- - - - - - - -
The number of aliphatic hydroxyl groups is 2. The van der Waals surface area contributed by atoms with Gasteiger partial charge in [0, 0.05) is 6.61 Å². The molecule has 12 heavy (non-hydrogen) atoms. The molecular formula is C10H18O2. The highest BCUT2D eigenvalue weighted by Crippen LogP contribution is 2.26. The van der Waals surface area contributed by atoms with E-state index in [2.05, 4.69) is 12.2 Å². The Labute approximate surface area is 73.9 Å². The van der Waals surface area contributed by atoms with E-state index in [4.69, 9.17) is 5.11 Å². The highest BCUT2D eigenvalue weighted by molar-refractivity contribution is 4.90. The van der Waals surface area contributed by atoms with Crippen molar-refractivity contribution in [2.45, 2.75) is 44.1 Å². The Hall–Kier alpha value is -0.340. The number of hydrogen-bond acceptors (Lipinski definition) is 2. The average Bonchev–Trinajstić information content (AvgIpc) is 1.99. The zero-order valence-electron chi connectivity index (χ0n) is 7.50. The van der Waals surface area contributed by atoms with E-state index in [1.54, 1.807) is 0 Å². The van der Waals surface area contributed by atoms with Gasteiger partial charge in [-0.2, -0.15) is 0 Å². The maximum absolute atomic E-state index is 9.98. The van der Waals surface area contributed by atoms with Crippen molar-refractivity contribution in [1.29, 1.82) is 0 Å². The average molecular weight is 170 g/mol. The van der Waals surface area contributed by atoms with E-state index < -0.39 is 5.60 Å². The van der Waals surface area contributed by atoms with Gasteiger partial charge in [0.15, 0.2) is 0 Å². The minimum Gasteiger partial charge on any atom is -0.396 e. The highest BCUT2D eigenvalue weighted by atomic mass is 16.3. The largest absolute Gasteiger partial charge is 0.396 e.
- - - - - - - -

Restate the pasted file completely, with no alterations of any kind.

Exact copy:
The number of aliphatic hydroxyl groups is 2. The van der Waals surface area contributed by atoms with Gasteiger partial charge in [0, 0.05) is 6.61 Å². The molecule has 12 heavy (non-hydrogen) atoms. The molecular formula is C10H18O2. The highest BCUT2D eigenvalue weighted by Crippen LogP contribution is 2.26. The van der Waals surface area contributed by atoms with E-state index in [2.05, 4.69) is 12.2 Å². The Labute approximate surface area is 73.9 Å². The van der Waals surface area contributed by atoms with E-state index in [4.69, 9.17) is 5.11 Å². The highest BCUT2D eigenvalue weighted by molar-refractivity contribution is 4.90. The van der Waals surface area contributed by atoms with Crippen molar-refractivity contribution in [2.45, 2.75) is 44.1 Å². The Hall–Kier alpha value is -0.340. The number of hydrogen-bond acceptors (Lipinski definition) is 2. The average Bonchev–Trinajstić information content (AvgIpc) is 1.99. The zero-order valence-electron chi connectivity index (χ0n) is 7.50. The van der Waals surface area contributed by atoms with E-state index in [1.54, 1.807) is 0 Å². The van der Waals surface area contributed by atoms with Gasteiger partial charge in [-0.2, -0.15) is 0 Å². The maximum absolute atomic E-state index is 9.98. The van der Waals surface area contributed by atoms with Crippen molar-refractivity contribution in [1.29, 1.82) is 0 Å². The average molecular weight is 170 g/mol. The van der Waals surface area contributed by atoms with E-state index < -0.39 is 5.60 Å². The van der Waals surface area contributed by atoms with Gasteiger partial charge in [0.15, 0.2) is 0 Å². The minimum Gasteiger partial charge on any atom is -0.396 e. The highest BCUT2D eigenvalue weighted by atomic mass is 16.3. The largest absolute Gasteiger partial charge is 0.396 e.